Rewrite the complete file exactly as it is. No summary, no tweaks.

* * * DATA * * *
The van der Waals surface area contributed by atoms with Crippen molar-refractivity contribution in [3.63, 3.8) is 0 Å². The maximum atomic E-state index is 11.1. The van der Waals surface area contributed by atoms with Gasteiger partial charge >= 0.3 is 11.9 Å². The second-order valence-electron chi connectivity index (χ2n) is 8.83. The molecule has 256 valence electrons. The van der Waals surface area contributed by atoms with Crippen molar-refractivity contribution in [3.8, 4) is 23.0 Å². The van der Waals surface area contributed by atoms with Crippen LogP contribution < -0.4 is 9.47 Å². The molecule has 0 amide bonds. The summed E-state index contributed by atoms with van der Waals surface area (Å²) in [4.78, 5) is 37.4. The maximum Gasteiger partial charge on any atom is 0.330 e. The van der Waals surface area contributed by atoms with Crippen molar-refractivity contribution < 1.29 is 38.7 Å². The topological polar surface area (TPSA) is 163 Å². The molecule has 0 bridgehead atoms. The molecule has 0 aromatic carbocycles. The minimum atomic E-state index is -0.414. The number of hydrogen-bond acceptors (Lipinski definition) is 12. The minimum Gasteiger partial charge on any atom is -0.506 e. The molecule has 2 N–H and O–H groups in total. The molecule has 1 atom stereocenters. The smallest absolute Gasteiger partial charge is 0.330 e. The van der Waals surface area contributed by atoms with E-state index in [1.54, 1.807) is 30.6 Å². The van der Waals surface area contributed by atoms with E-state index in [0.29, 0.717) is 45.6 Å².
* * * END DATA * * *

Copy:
The van der Waals surface area contributed by atoms with Crippen molar-refractivity contribution in [3.63, 3.8) is 0 Å². The maximum atomic E-state index is 11.1. The van der Waals surface area contributed by atoms with Gasteiger partial charge >= 0.3 is 11.9 Å². The second-order valence-electron chi connectivity index (χ2n) is 8.83. The molecule has 256 valence electrons. The van der Waals surface area contributed by atoms with Crippen molar-refractivity contribution in [3.8, 4) is 23.0 Å². The van der Waals surface area contributed by atoms with Crippen LogP contribution < -0.4 is 9.47 Å². The molecule has 0 amide bonds. The summed E-state index contributed by atoms with van der Waals surface area (Å²) in [4.78, 5) is 37.4. The maximum Gasteiger partial charge on any atom is 0.330 e. The van der Waals surface area contributed by atoms with Crippen molar-refractivity contribution < 1.29 is 38.7 Å². The topological polar surface area (TPSA) is 163 Å². The molecule has 0 bridgehead atoms. The molecule has 0 aromatic carbocycles. The minimum atomic E-state index is -0.414. The number of hydrogen-bond acceptors (Lipinski definition) is 12. The minimum Gasteiger partial charge on any atom is -0.506 e. The molecule has 2 N–H and O–H groups in total. The molecule has 1 atom stereocenters. The smallest absolute Gasteiger partial charge is 0.330 e. The van der Waals surface area contributed by atoms with E-state index in [1.54, 1.807) is 30.6 Å². The van der Waals surface area contributed by atoms with E-state index in [0.29, 0.717) is 45.6 Å².